The ongoing drought in North Alabama and Southern Tennessee is expanding. It grew by almost 9% in Alabama and about 2% in Tennessee. The “severe” drought expanded this week from a small area in Northeast Alabama to include most of Morgan, Madison, Lawrence, and Limestone Counties.
What would it take to end the drought? Rain, and a lot of it. We just don’t see a lot in our near future.
According to Alabama’s State Climatologist Dr. John Christy, it would take roughly 6 to 7 inches of rain over the next couple of weeks to erase the drought. Spotty heavy thunderstorms won’t get the job done, but they do at least provide some temporary relief from the unusually dry conditions so far this season.
The North and East parts of Alabama (including the Birmingham area) need the most rain of all.
The southern half of the state is in decent shape.
So what are the prospects for rain in the near future? Not very good.
Other than some isolated showers and storms through Friday afternoon, a push of drier (more comfortable) air over the weekend increases evaporation potential, and that means what little good recent thunderstorms did fades fast with no more significant rain following.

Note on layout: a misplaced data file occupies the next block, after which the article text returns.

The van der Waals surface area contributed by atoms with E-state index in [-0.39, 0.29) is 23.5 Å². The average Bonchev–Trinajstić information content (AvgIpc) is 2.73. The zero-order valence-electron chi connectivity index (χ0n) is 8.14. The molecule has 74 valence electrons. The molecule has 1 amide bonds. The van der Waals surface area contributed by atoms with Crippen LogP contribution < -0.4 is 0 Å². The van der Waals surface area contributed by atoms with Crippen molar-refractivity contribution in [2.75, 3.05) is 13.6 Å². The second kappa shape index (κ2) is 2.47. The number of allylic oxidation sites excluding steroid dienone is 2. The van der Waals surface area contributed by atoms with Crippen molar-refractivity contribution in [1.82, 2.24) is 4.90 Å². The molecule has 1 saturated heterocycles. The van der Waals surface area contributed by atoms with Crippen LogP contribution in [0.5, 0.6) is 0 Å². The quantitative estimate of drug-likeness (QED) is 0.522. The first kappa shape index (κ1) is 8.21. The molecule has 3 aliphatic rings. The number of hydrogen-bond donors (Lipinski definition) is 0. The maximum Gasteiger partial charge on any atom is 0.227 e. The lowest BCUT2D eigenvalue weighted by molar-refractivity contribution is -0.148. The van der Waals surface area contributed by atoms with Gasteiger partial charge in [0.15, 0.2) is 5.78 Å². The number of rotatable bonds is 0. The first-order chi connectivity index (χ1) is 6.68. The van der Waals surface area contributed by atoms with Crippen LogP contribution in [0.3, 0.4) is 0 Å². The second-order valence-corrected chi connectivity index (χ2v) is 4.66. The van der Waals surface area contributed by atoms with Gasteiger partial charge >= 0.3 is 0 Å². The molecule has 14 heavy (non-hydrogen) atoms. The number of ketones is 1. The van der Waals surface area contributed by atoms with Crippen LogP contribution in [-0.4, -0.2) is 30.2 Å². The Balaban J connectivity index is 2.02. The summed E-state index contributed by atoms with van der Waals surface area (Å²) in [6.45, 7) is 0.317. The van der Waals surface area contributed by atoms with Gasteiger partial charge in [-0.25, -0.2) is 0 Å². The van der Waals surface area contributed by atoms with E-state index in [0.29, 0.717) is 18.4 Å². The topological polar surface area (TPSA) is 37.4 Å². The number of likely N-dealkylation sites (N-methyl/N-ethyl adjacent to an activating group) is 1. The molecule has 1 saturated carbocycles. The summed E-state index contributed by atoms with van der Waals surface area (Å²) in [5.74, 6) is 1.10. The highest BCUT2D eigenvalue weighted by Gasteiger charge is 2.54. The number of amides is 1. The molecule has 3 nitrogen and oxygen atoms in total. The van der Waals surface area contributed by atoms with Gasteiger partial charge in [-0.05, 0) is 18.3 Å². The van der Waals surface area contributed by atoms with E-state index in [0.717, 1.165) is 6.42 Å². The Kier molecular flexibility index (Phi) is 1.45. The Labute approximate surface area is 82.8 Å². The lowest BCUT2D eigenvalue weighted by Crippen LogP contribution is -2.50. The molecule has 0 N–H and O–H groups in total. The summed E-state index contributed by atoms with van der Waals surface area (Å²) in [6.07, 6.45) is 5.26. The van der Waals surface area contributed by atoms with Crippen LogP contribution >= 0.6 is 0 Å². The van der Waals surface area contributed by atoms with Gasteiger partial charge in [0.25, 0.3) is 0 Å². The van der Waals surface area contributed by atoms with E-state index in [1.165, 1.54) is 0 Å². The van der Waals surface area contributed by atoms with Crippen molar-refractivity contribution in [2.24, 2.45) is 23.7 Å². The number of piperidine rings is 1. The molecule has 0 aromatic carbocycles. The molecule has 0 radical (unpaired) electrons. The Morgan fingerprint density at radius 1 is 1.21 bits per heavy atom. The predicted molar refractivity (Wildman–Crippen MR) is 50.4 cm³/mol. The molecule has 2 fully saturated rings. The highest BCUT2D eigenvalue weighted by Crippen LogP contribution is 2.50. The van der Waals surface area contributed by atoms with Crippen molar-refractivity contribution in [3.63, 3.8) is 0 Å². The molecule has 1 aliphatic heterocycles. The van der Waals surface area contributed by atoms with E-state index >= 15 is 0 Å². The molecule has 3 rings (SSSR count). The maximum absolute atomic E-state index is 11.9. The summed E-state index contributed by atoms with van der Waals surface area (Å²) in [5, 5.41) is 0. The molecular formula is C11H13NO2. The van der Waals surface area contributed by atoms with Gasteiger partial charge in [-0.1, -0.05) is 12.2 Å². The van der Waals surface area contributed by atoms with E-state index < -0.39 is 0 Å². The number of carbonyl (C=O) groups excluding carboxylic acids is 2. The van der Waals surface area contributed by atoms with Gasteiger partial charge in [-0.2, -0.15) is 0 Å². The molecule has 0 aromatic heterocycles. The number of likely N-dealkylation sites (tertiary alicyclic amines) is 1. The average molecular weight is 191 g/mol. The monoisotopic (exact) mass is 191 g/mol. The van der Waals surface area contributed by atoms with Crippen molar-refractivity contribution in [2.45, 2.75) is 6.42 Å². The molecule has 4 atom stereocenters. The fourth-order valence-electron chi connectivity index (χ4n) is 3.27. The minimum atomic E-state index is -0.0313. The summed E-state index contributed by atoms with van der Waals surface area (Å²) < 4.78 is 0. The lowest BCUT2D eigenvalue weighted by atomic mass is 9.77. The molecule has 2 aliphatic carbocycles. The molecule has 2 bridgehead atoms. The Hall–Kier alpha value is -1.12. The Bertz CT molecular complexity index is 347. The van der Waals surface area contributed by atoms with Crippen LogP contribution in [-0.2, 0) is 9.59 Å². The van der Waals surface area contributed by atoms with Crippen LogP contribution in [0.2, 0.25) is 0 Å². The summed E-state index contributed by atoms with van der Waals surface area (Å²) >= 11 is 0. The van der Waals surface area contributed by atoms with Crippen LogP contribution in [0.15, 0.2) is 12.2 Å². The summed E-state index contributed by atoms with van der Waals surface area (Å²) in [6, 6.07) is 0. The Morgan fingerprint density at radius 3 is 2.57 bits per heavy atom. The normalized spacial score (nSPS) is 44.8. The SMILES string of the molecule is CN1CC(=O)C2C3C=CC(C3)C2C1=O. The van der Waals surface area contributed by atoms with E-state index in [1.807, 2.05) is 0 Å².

There are signs of some stormy weather toward the middle of next week; a thunderstorm complex similar to the one that blasted through the Valley Wednesday evening may develop near a cold front and bring another wave of widespread thunderstorms.
Even if that does happen, drought conditions will continue expanding through early July.
Read more of the technical discussion including agriculture and forestry impacts from NWS Huntsville here: "Moderate to Severe Drought Persists Across the Region."